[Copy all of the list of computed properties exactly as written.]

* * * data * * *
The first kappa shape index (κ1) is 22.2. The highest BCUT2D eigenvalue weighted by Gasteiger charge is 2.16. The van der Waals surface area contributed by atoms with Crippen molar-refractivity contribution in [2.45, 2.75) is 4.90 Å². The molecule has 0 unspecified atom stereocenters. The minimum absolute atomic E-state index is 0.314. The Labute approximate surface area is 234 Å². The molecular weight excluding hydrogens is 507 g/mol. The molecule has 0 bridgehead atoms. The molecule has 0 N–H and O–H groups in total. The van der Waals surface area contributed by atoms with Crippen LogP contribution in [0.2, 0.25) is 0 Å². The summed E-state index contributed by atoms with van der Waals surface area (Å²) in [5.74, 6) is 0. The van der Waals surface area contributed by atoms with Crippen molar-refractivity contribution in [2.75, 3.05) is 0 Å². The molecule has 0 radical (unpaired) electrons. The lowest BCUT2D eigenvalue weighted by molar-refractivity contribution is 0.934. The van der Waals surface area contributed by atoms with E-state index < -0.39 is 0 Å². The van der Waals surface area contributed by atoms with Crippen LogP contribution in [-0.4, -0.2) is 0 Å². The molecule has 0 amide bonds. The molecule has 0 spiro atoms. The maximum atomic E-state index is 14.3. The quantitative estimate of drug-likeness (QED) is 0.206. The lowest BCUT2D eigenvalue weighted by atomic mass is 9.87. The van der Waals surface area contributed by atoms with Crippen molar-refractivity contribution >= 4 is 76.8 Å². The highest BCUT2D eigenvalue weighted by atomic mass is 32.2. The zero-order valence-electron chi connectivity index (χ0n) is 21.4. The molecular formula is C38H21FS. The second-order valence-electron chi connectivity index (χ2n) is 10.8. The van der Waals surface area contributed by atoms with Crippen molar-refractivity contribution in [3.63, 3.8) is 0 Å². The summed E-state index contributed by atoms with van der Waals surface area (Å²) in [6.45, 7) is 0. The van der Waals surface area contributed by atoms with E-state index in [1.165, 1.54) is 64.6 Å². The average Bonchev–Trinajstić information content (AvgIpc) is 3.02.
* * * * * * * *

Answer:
The first kappa shape index (κ1) is 22.2. The highest BCUT2D eigenvalue weighted by Gasteiger charge is 2.16. The van der Waals surface area contributed by atoms with Crippen molar-refractivity contribution in [2.45, 2.75) is 4.90 Å². The molecule has 0 unspecified atom stereocenters. The minimum absolute atomic E-state index is 0.314. The Labute approximate surface area is 234 Å². The molecular weight excluding hydrogens is 507 g/mol. The molecule has 0 bridgehead atoms. The molecule has 0 N–H and O–H groups in total. The van der Waals surface area contributed by atoms with Crippen LogP contribution in [0.2, 0.25) is 0 Å². The summed E-state index contributed by atoms with van der Waals surface area (Å²) in [5.74, 6) is 0. The van der Waals surface area contributed by atoms with Crippen molar-refractivity contribution in [2.75, 3.05) is 0 Å². The molecule has 0 radical (unpaired) electrons. The lowest BCUT2D eigenvalue weighted by molar-refractivity contribution is 0.934. The van der Waals surface area contributed by atoms with E-state index < -0.39 is 0 Å². The van der Waals surface area contributed by atoms with Crippen LogP contribution in [-0.4, -0.2) is 0 Å². The molecule has 0 amide bonds. The molecule has 0 spiro atoms. The maximum atomic E-state index is 14.3. The quantitative estimate of drug-likeness (QED) is 0.206. The lowest BCUT2D eigenvalue weighted by atomic mass is 9.87. The van der Waals surface area contributed by atoms with Crippen molar-refractivity contribution >= 4 is 76.8 Å². The highest BCUT2D eigenvalue weighted by atomic mass is 32.2. The zero-order valence-electron chi connectivity index (χ0n) is 21.4. The molecular formula is C38H21FS. The second-order valence-electron chi connectivity index (χ2n) is 10.8. The van der Waals surface area contributed by atoms with Crippen molar-refractivity contribution in [3.63, 3.8) is 0 Å². The summed E-state index contributed by atoms with van der Waals surface area (Å²) in [6.45, 7) is 0. The van der Waals surface area contributed by atoms with E-state index in [1.165, 1.54) is 64.6 Å². The average Bonchev–Trinajstić information content (AvgIpc) is 3.02.